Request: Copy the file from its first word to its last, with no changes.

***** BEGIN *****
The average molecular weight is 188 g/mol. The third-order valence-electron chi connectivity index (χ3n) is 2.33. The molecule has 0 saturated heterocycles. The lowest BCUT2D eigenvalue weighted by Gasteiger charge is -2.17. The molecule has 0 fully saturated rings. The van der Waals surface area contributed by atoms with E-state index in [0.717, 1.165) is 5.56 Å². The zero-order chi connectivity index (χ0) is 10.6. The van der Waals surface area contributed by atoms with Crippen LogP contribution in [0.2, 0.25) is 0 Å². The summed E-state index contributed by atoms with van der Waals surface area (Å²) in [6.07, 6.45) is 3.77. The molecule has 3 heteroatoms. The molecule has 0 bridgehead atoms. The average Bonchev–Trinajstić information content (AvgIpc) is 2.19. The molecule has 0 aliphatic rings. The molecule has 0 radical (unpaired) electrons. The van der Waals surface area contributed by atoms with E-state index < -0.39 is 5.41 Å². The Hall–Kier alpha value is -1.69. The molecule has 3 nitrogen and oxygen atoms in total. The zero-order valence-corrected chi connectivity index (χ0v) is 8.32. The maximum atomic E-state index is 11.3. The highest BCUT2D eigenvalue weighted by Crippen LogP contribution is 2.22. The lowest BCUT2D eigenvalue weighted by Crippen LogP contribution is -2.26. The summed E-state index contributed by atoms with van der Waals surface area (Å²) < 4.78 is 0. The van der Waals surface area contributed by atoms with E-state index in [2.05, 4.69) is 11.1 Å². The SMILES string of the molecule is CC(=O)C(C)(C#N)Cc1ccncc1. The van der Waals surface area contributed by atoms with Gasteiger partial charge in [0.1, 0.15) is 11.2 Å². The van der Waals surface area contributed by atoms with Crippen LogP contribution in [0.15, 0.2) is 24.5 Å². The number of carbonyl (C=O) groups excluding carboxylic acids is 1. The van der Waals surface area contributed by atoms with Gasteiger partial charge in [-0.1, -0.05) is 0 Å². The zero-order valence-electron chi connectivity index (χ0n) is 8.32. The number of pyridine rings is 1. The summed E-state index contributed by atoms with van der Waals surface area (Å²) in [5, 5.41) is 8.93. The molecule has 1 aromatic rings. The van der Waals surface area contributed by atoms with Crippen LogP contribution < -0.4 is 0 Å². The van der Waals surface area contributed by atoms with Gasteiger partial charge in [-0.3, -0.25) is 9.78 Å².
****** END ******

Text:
The average molecular weight is 188 g/mol. The third-order valence-electron chi connectivity index (χ3n) is 2.33. The molecule has 0 saturated heterocycles. The lowest BCUT2D eigenvalue weighted by Gasteiger charge is -2.17. The molecule has 0 fully saturated rings. The van der Waals surface area contributed by atoms with E-state index in [0.717, 1.165) is 5.56 Å². The zero-order chi connectivity index (χ0) is 10.6. The van der Waals surface area contributed by atoms with Crippen LogP contribution in [0.2, 0.25) is 0 Å². The summed E-state index contributed by atoms with van der Waals surface area (Å²) in [6.07, 6.45) is 3.77. The molecule has 3 heteroatoms. The molecule has 0 bridgehead atoms. The average Bonchev–Trinajstić information content (AvgIpc) is 2.19. The molecule has 0 aliphatic rings. The molecule has 0 radical (unpaired) electrons. The van der Waals surface area contributed by atoms with E-state index < -0.39 is 5.41 Å². The Hall–Kier alpha value is -1.69. The molecule has 3 nitrogen and oxygen atoms in total. The zero-order valence-corrected chi connectivity index (χ0v) is 8.32. The maximum atomic E-state index is 11.3. The highest BCUT2D eigenvalue weighted by Crippen LogP contribution is 2.22. The lowest BCUT2D eigenvalue weighted by Crippen LogP contribution is -2.26. The summed E-state index contributed by atoms with van der Waals surface area (Å²) < 4.78 is 0. The van der Waals surface area contributed by atoms with E-state index in [2.05, 4.69) is 11.1 Å². The SMILES string of the molecule is CC(=O)C(C)(C#N)Cc1ccncc1. The van der Waals surface area contributed by atoms with Gasteiger partial charge in [0.1, 0.15) is 11.2 Å². The van der Waals surface area contributed by atoms with Crippen LogP contribution in [0.15, 0.2) is 24.5 Å². The number of carbonyl (C=O) groups excluding carboxylic acids is 1. The van der Waals surface area contributed by atoms with Gasteiger partial charge in [-0.1, -0.05) is 0 Å². The zero-order valence-electron chi connectivity index (χ0n) is 8.32. The number of pyridine rings is 1. The summed E-state index contributed by atoms with van der Waals surface area (Å²) in [5, 5.41) is 8.93. The molecule has 1 aromatic rings. The van der Waals surface area contributed by atoms with Crippen LogP contribution < -0.4 is 0 Å². The van der Waals surface area contributed by atoms with Gasteiger partial charge in [-0.3, -0.25) is 9.78 Å².